Illinois Supreme Court Rules 202 through 212 provide that in most cases the parties are permitted to take "discovery depositions" of opposing parties and witnesses prior to the time of the trial of a case. A discovery deposition is an official court proceeding in which the opposing insurance company attorney has an opportunity to ask you questions and obtain your oral (spoken) answers under oath to those questions. The questions may be about your case and about your life. This includes questions not only about the incident described in your complaint, but also about your education, family, work, earnings, activities, hobbies and injuries. The scope of the permissible questioning is actually quite extensive. During your discovery deposition you may legitimately be asked questions about any matter that is relevant or is reasonably calculated to learn about relevant information about your case.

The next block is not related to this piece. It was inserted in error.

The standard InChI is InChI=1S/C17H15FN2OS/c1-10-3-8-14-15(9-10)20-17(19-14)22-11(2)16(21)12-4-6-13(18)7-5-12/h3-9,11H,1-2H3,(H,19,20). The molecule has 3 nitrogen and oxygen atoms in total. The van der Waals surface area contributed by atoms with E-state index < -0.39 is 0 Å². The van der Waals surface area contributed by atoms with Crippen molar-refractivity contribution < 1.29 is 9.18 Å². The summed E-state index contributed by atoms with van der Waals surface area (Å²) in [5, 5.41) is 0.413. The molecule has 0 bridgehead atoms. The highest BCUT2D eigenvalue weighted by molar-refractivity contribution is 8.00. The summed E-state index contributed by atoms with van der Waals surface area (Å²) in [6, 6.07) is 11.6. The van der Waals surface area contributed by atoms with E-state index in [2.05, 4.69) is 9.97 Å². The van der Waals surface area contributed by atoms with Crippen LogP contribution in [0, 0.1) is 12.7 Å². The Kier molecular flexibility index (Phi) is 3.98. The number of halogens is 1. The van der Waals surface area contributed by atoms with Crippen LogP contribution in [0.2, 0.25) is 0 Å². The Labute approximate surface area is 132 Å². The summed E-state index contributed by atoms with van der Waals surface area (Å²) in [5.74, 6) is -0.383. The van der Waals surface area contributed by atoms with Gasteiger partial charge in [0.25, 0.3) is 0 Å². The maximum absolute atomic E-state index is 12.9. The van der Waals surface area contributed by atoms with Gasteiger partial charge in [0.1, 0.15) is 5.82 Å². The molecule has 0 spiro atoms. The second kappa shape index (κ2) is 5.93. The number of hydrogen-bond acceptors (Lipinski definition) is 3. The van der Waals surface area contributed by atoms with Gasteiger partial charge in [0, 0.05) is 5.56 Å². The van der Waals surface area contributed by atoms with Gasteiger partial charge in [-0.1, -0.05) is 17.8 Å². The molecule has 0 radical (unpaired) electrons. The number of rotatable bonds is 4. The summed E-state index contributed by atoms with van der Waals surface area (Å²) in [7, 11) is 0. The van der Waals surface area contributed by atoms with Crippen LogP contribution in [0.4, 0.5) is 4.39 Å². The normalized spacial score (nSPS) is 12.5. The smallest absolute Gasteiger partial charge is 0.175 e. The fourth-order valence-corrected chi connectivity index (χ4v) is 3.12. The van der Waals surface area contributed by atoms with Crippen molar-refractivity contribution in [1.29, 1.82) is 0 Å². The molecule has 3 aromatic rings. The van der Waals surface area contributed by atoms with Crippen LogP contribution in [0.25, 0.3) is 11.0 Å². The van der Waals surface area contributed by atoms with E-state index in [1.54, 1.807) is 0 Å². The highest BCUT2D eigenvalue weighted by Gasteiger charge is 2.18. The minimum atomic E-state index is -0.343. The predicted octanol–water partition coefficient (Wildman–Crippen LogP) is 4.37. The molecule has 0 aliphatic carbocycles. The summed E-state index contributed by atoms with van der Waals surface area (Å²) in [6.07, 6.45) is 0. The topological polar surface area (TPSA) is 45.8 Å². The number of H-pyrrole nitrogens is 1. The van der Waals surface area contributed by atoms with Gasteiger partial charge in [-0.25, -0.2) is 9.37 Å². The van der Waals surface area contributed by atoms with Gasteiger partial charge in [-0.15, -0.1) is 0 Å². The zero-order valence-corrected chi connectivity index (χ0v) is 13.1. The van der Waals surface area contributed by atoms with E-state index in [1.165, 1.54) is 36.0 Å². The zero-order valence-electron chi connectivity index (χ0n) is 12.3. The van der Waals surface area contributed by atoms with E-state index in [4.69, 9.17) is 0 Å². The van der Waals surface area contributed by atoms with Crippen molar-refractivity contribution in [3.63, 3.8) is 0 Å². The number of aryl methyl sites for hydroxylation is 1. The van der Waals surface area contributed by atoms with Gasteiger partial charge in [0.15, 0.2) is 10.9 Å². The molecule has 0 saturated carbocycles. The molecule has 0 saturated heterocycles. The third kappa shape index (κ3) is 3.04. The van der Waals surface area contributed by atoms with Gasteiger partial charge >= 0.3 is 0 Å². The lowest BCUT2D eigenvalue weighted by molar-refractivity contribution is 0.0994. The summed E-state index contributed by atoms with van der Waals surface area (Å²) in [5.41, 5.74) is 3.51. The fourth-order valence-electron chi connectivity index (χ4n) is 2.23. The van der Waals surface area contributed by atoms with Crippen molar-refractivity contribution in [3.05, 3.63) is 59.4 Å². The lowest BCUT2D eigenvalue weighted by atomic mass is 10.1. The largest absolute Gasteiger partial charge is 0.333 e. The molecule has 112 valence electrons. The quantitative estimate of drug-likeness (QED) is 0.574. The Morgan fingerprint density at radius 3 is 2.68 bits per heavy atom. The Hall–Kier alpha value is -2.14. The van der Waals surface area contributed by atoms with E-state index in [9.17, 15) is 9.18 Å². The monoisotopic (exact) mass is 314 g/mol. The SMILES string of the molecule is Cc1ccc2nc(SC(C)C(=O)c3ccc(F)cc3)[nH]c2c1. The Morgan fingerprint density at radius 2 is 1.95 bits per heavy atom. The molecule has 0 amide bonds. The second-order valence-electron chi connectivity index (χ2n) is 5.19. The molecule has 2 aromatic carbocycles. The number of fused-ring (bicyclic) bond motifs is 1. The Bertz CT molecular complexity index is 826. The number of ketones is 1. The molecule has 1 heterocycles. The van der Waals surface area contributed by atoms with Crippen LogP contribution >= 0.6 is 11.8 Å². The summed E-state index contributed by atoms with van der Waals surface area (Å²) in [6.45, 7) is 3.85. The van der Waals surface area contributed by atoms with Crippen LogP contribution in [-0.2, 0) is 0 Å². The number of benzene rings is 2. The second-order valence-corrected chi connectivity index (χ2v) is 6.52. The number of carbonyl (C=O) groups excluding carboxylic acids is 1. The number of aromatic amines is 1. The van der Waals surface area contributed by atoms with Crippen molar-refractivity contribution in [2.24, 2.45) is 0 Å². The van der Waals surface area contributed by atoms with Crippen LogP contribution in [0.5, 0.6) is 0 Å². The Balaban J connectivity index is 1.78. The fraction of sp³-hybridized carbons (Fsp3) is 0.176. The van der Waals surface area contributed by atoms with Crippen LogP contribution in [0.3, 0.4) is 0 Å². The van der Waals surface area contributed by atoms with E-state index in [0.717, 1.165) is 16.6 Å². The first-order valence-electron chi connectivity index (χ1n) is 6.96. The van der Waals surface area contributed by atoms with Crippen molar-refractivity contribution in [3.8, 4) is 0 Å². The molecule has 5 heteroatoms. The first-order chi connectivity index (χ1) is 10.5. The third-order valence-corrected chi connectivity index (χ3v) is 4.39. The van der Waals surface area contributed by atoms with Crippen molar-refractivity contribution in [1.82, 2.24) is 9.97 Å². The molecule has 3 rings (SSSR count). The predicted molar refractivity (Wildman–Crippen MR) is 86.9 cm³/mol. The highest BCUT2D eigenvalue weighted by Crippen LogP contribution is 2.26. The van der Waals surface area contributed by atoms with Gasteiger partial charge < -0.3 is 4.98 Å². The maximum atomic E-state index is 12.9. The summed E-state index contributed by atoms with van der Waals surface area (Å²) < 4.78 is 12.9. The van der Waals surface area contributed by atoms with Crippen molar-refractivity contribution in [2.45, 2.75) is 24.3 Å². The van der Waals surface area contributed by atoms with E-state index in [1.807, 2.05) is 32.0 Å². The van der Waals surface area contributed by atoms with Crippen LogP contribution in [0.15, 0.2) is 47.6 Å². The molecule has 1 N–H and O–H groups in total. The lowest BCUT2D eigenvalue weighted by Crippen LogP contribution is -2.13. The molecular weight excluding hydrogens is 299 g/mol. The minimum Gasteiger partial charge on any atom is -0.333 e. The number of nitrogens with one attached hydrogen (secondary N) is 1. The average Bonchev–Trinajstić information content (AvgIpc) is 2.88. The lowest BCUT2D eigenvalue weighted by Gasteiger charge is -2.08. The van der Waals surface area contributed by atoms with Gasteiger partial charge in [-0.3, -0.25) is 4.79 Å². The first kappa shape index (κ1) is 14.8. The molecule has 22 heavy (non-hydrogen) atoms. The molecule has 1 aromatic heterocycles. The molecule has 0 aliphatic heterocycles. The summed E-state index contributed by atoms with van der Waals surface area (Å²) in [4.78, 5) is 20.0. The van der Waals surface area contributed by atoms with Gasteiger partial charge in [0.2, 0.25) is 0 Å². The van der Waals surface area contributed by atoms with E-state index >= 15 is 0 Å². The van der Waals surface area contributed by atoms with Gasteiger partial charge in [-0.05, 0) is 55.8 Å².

The more claims insurance companies defeat, the more money they make. It should therefore not be surprising that insurance companies only hire very bright and able lawyers to defend their claims. If you are not thoroughly aware of some of the major pitfalls commonly utilized by insurance company attorneys to defeat your claim before your deposition is taken, your legitimate claim may be rendered worthless during your discovery deposition.
Based on his 30 years of trial experience in the State of Illinois, Bruce A. Beeman of Wolter, Beeman, Lynch & Londrigan, LLP has prepared a ten (10) page booklet entitled "ABOUT YOUR DISCOVERY DEPOSITION", which contains sections on:
Injured clients of Wolter, Beeman, Lynch & Londrigan, LLP receive a free copy of this booklet well in advance of their deposition. Many clients have said the booklet is a valuable tool that can be used to understand the process and avoid mistakes which might otherwise ruin a good case.